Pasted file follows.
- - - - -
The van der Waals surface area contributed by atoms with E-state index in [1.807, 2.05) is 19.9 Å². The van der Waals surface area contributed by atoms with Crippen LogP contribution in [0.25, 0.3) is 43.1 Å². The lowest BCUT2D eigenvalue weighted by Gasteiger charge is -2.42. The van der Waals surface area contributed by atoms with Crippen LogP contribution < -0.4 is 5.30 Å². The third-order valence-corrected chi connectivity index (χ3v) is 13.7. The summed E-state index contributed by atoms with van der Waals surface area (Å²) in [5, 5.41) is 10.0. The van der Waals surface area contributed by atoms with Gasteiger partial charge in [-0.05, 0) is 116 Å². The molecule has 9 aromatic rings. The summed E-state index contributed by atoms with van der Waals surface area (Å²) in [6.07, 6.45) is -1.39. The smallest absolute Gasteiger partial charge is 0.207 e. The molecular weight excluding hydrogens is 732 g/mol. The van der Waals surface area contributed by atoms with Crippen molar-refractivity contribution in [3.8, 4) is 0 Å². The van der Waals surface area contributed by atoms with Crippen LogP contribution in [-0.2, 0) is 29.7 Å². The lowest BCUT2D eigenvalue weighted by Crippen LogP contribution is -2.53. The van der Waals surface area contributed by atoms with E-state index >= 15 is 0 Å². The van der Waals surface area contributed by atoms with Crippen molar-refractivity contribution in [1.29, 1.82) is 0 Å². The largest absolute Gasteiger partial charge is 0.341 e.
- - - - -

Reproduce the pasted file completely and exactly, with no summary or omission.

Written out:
The van der Waals surface area contributed by atoms with E-state index in [1.807, 2.05) is 19.9 Å². The van der Waals surface area contributed by atoms with Crippen LogP contribution in [0.25, 0.3) is 43.1 Å². The lowest BCUT2D eigenvalue weighted by Gasteiger charge is -2.42. The van der Waals surface area contributed by atoms with Crippen LogP contribution < -0.4 is 5.30 Å². The third-order valence-corrected chi connectivity index (χ3v) is 13.7. The summed E-state index contributed by atoms with van der Waals surface area (Å²) in [5, 5.41) is 10.0. The van der Waals surface area contributed by atoms with Gasteiger partial charge in [-0.05, 0) is 116 Å². The molecule has 9 aromatic rings. The summed E-state index contributed by atoms with van der Waals surface area (Å²) in [6.07, 6.45) is -1.39. The smallest absolute Gasteiger partial charge is 0.207 e. The molecular weight excluding hydrogens is 732 g/mol. The van der Waals surface area contributed by atoms with Crippen molar-refractivity contribution in [3.8, 4) is 0 Å². The van der Waals surface area contributed by atoms with Crippen LogP contribution in [-0.2, 0) is 29.7 Å². The lowest BCUT2D eigenvalue weighted by Crippen LogP contribution is -2.53. The van der Waals surface area contributed by atoms with E-state index >= 15 is 0 Å². The van der Waals surface area contributed by atoms with Crippen molar-refractivity contribution in [1.29, 1.82) is 0 Å². The largest absolute Gasteiger partial charge is 0.341 e.